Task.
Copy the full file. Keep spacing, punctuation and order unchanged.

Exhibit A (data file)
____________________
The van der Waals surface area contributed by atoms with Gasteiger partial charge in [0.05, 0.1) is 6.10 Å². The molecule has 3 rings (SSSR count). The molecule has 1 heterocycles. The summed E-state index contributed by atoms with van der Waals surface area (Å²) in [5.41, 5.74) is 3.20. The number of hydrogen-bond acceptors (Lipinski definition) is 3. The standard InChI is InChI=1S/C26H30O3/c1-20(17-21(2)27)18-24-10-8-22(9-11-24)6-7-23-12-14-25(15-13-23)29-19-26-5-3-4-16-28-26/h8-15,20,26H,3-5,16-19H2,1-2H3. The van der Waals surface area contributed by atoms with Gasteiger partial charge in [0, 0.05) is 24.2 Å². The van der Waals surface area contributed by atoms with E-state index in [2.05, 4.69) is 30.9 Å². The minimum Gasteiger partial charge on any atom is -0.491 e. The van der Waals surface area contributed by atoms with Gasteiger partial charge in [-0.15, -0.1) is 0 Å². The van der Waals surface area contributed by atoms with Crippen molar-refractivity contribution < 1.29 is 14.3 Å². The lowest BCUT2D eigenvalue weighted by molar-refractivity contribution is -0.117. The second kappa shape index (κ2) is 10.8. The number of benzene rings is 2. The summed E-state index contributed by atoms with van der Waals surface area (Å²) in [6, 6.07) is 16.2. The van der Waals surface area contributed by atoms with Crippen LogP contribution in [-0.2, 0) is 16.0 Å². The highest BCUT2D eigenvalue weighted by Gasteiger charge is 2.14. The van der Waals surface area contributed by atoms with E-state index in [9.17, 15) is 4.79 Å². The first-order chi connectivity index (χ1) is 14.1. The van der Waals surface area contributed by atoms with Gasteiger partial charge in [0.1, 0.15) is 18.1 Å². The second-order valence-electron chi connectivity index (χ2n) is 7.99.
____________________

The van der Waals surface area contributed by atoms with Gasteiger partial charge in [0.05, 0.1) is 6.10 Å². The molecule has 3 rings (SSSR count). The molecule has 1 heterocycles. The summed E-state index contributed by atoms with van der Waals surface area (Å²) in [5.41, 5.74) is 3.20. The number of hydrogen-bond acceptors (Lipinski definition) is 3. The standard InChI is InChI=1S/C26H30O3/c1-20(17-21(2)27)18-24-10-8-22(9-11-24)6-7-23-12-14-25(15-13-23)29-19-26-5-3-4-16-28-26/h8-15,20,26H,3-5,16-19H2,1-2H3. The van der Waals surface area contributed by atoms with Gasteiger partial charge in [0, 0.05) is 24.2 Å². The van der Waals surface area contributed by atoms with E-state index in [2.05, 4.69) is 30.9 Å². The minimum Gasteiger partial charge on any atom is -0.491 e. The van der Waals surface area contributed by atoms with Gasteiger partial charge in [-0.15, -0.1) is 0 Å². The van der Waals surface area contributed by atoms with Crippen molar-refractivity contribution < 1.29 is 14.3 Å². The lowest BCUT2D eigenvalue weighted by molar-refractivity contribution is -0.117. The second kappa shape index (κ2) is 10.8. The number of benzene rings is 2. The summed E-state index contributed by atoms with van der Waals surface area (Å²) in [6, 6.07) is 16.2. The van der Waals surface area contributed by atoms with Crippen LogP contribution in [-0.2, 0) is 16.0 Å². The highest BCUT2D eigenvalue weighted by Gasteiger charge is 2.14. The van der Waals surface area contributed by atoms with E-state index in [9.17, 15) is 4.79 Å². The first-order chi connectivity index (χ1) is 14.1. The van der Waals surface area contributed by atoms with Gasteiger partial charge in [0.1, 0.15) is 18.1 Å². The second-order valence-electron chi connectivity index (χ2n) is 7.99.